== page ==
Wednesday, August 17, 2011

The going rate?

This post is really a poll....How much money do your kids receive as an allowance?

For years the boys have had chores. We don't have a chore chart or set chores--other than trash and recycling on Fridays. It has been more of a we ask, they do.

During those years the boys have been asking for an allowance. We have never given it. They receive birthday and Christmas money from relatives. And, honestly, up until this year, didn't do THAT much around the house that we warranted deserving an allowance. That is beginning to change as they get older. Like most tweens they are more than capable and quite efficient at bigger jobs now.

And in case you missed it: We are hoping to travel to Korea in the next year (please!) and they really want money to bring with them to buy electronics. They are insistent that a Play Station 3 is only going to cost a few dollars there--we've told them otherwise.

The other night we went to bed to find this:
(this is not a shameless plug for the straw cup--it can always be found on my nightstand :)

A few sweet little reminders on the bed, pillows and clock that they would like us to "talk about chores + alowance" or "allowance".

I would appreciate hearing how much kids are earning these days in allowance?
What is your family's going rate?


  1. My kids are too young for an allowance now, but I think I'll probably do something along the lines of what my parents did with me. If I wanted to earn extra money, they paid me an hourly rate by the job (e.g. mowing the yard, painting the shed, helping Dad pay bills, weeding the flower beds, etc.). I had to keep a timesheet for any work I completed. Regular housework was not really anything I was paid for unless there was a special reason (like Christmas company) because we kids were seen as contributors to the dirty shower, the dirty dishes, etc. for example. And we all worked together on those daily tasks.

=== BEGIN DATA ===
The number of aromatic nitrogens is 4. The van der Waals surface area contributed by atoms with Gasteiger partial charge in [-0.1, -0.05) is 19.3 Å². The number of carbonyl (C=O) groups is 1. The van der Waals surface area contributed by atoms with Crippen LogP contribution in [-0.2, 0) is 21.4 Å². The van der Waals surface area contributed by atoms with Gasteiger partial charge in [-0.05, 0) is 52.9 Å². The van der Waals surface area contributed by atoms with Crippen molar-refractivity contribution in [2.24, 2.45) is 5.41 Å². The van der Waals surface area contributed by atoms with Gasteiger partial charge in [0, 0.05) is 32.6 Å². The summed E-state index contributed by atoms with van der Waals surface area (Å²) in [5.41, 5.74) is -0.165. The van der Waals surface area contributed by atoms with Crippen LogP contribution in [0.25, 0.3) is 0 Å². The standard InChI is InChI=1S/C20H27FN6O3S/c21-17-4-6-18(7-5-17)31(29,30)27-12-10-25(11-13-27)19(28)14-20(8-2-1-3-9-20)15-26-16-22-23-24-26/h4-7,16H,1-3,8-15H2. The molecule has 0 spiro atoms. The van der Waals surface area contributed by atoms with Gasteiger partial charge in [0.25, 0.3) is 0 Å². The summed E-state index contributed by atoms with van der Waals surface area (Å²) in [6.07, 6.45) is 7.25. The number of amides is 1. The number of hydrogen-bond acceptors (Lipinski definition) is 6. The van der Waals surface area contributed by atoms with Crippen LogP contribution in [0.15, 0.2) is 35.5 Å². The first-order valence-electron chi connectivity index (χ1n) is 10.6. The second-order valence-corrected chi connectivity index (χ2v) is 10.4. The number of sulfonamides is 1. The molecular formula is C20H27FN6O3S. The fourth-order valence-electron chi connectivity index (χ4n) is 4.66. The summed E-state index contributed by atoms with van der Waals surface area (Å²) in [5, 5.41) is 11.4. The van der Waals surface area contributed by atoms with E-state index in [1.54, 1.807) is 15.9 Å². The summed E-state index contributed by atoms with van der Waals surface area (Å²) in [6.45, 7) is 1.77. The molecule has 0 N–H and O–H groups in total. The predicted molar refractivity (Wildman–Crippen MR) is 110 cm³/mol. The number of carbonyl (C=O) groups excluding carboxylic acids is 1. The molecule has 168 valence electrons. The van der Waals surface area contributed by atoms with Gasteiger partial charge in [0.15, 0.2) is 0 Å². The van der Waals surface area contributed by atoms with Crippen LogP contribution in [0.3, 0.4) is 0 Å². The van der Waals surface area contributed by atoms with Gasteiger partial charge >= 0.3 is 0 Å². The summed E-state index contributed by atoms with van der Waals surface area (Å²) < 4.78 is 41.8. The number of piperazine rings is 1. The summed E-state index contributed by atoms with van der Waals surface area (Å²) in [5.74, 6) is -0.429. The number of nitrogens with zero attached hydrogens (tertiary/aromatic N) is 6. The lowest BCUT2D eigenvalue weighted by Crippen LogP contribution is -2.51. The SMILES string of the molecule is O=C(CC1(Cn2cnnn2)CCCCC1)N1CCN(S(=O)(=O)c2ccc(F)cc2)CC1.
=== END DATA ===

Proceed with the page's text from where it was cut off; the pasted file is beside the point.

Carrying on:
2. So this is what we plan on doing when the kids get a bit older. My girlfriend does it and it works awesome. It is kind of like previous comment. There is the regular chores/duties as a family member. No pay in these. Then she has a running list posted. Adds/deletes as needed. It may say clean out refrig $7, mow lawn $10, clean garage $5, etc. They can pick and choose. Do what they want when but she will never just hand out money. They need to do these to get any spending money for movies, games at school anything. It teaches saving and thinking ahead to plan for money you may need in the future. It puts the ball in their court and there is no excuse because there is always a list of things to do for them to earn money!